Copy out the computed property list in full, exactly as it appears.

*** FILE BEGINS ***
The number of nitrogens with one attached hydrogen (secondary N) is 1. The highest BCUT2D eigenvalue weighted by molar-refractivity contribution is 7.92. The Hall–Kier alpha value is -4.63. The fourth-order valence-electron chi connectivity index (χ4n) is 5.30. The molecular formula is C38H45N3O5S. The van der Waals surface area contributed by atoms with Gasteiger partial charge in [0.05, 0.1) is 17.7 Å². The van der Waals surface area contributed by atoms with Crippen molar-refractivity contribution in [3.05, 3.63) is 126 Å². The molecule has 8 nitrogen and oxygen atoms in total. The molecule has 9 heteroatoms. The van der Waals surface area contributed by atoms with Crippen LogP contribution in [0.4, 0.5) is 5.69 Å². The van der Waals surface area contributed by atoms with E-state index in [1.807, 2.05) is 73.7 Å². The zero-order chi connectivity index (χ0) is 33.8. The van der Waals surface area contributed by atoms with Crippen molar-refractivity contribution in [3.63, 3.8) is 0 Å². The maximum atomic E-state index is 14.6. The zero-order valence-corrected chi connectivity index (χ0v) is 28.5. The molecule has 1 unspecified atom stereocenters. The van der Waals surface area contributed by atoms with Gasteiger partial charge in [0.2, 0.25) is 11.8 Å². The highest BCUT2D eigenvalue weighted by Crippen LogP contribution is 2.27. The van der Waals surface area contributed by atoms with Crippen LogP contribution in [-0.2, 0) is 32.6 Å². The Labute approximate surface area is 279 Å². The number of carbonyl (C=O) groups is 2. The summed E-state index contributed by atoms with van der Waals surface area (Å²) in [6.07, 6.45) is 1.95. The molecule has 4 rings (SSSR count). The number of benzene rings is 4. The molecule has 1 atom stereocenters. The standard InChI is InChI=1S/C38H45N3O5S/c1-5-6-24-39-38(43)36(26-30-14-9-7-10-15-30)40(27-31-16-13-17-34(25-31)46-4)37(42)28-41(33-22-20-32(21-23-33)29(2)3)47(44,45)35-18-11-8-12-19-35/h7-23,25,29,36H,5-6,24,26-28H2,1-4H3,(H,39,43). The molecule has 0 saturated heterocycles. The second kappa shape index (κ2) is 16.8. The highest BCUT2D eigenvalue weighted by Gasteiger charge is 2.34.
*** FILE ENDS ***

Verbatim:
The number of nitrogens with one attached hydrogen (secondary N) is 1. The highest BCUT2D eigenvalue weighted by molar-refractivity contribution is 7.92. The Hall–Kier alpha value is -4.63. The fourth-order valence-electron chi connectivity index (χ4n) is 5.30. The molecular formula is C38H45N3O5S. The van der Waals surface area contributed by atoms with Gasteiger partial charge in [0.05, 0.1) is 17.7 Å². The van der Waals surface area contributed by atoms with Crippen molar-refractivity contribution in [3.05, 3.63) is 126 Å². The molecule has 8 nitrogen and oxygen atoms in total. The molecule has 9 heteroatoms. The van der Waals surface area contributed by atoms with Crippen LogP contribution in [0.4, 0.5) is 5.69 Å². The van der Waals surface area contributed by atoms with E-state index in [1.807, 2.05) is 73.7 Å². The zero-order chi connectivity index (χ0) is 33.8. The van der Waals surface area contributed by atoms with Crippen molar-refractivity contribution in [3.63, 3.8) is 0 Å². The maximum atomic E-state index is 14.6. The zero-order valence-corrected chi connectivity index (χ0v) is 28.5. The molecule has 1 unspecified atom stereocenters. The van der Waals surface area contributed by atoms with Gasteiger partial charge in [0.2, 0.25) is 11.8 Å². The highest BCUT2D eigenvalue weighted by Crippen LogP contribution is 2.27. The van der Waals surface area contributed by atoms with Crippen LogP contribution in [-0.2, 0) is 32.6 Å². The Labute approximate surface area is 279 Å². The number of carbonyl (C=O) groups is 2. The summed E-state index contributed by atoms with van der Waals surface area (Å²) in [6.07, 6.45) is 1.95. The molecule has 4 rings (SSSR count). The number of benzene rings is 4. The molecule has 1 atom stereocenters. The standard InChI is InChI=1S/C38H45N3O5S/c1-5-6-24-39-38(43)36(26-30-14-9-7-10-15-30)40(27-31-16-13-17-34(25-31)46-4)37(42)28-41(33-22-20-32(21-23-33)29(2)3)47(44,45)35-18-11-8-12-19-35/h7-23,25,29,36H,5-6,24,26-28H2,1-4H3,(H,39,43). The molecule has 0 saturated heterocycles. The second kappa shape index (κ2) is 16.8. The highest BCUT2D eigenvalue weighted by Gasteiger charge is 2.34.